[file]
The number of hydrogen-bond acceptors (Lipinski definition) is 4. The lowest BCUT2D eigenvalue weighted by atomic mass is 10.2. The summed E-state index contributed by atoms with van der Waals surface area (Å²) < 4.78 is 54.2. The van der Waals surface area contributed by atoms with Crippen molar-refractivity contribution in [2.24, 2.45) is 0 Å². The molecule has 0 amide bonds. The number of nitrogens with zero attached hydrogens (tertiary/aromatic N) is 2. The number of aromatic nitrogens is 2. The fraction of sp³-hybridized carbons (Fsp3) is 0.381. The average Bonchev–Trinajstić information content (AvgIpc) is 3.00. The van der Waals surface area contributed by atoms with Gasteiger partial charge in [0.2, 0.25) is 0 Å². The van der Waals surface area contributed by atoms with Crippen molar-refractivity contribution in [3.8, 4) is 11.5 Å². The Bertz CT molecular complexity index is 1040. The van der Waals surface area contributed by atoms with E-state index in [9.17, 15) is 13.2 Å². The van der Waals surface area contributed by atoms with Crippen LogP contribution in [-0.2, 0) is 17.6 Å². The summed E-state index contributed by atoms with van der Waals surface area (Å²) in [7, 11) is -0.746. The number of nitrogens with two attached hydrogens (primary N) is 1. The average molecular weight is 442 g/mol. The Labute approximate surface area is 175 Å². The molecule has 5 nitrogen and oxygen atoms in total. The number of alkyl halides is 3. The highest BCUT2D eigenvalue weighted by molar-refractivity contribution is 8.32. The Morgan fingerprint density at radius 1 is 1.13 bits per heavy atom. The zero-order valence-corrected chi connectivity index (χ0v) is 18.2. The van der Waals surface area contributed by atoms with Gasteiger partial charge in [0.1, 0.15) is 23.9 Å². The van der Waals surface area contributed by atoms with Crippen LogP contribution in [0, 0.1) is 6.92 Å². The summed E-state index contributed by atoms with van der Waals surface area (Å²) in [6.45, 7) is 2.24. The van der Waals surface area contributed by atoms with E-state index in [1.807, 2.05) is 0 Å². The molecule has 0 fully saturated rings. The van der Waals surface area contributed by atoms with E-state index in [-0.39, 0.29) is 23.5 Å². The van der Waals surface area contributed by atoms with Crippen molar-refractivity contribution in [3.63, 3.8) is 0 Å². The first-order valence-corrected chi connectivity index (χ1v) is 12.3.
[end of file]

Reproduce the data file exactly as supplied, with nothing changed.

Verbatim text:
The number of hydrogen-bond acceptors (Lipinski definition) is 4. The lowest BCUT2D eigenvalue weighted by atomic mass is 10.2. The summed E-state index contributed by atoms with van der Waals surface area (Å²) < 4.78 is 54.2. The van der Waals surface area contributed by atoms with Crippen molar-refractivity contribution in [2.24, 2.45) is 0 Å². The molecule has 0 amide bonds. The number of nitrogens with zero attached hydrogens (tertiary/aromatic N) is 2. The number of aromatic nitrogens is 2. The fraction of sp³-hybridized carbons (Fsp3) is 0.381. The average Bonchev–Trinajstić information content (AvgIpc) is 3.00. The van der Waals surface area contributed by atoms with Gasteiger partial charge in [0.2, 0.25) is 0 Å². The van der Waals surface area contributed by atoms with Crippen molar-refractivity contribution in [3.8, 4) is 11.5 Å². The Bertz CT molecular complexity index is 1040. The van der Waals surface area contributed by atoms with E-state index in [9.17, 15) is 13.2 Å². The van der Waals surface area contributed by atoms with Crippen LogP contribution in [-0.2, 0) is 17.6 Å². The summed E-state index contributed by atoms with van der Waals surface area (Å²) in [7, 11) is -0.746. The number of nitrogens with two attached hydrogens (primary N) is 1. The average molecular weight is 442 g/mol. The Labute approximate surface area is 175 Å². The molecule has 5 nitrogen and oxygen atoms in total. The number of alkyl halides is 3. The highest BCUT2D eigenvalue weighted by molar-refractivity contribution is 8.32. The Morgan fingerprint density at radius 1 is 1.13 bits per heavy atom. The zero-order valence-corrected chi connectivity index (χ0v) is 18.2. The van der Waals surface area contributed by atoms with Gasteiger partial charge in [0.1, 0.15) is 23.9 Å². The van der Waals surface area contributed by atoms with Crippen LogP contribution in [0, 0.1) is 6.92 Å². The summed E-state index contributed by atoms with van der Waals surface area (Å²) in [6.45, 7) is 2.24. The van der Waals surface area contributed by atoms with E-state index in [1.807, 2.05) is 0 Å². The molecule has 0 fully saturated rings. The van der Waals surface area contributed by atoms with E-state index in [-0.39, 0.29) is 23.5 Å². The van der Waals surface area contributed by atoms with Crippen molar-refractivity contribution in [3.63, 3.8) is 0 Å². The first-order valence-corrected chi connectivity index (χ1v) is 12.3.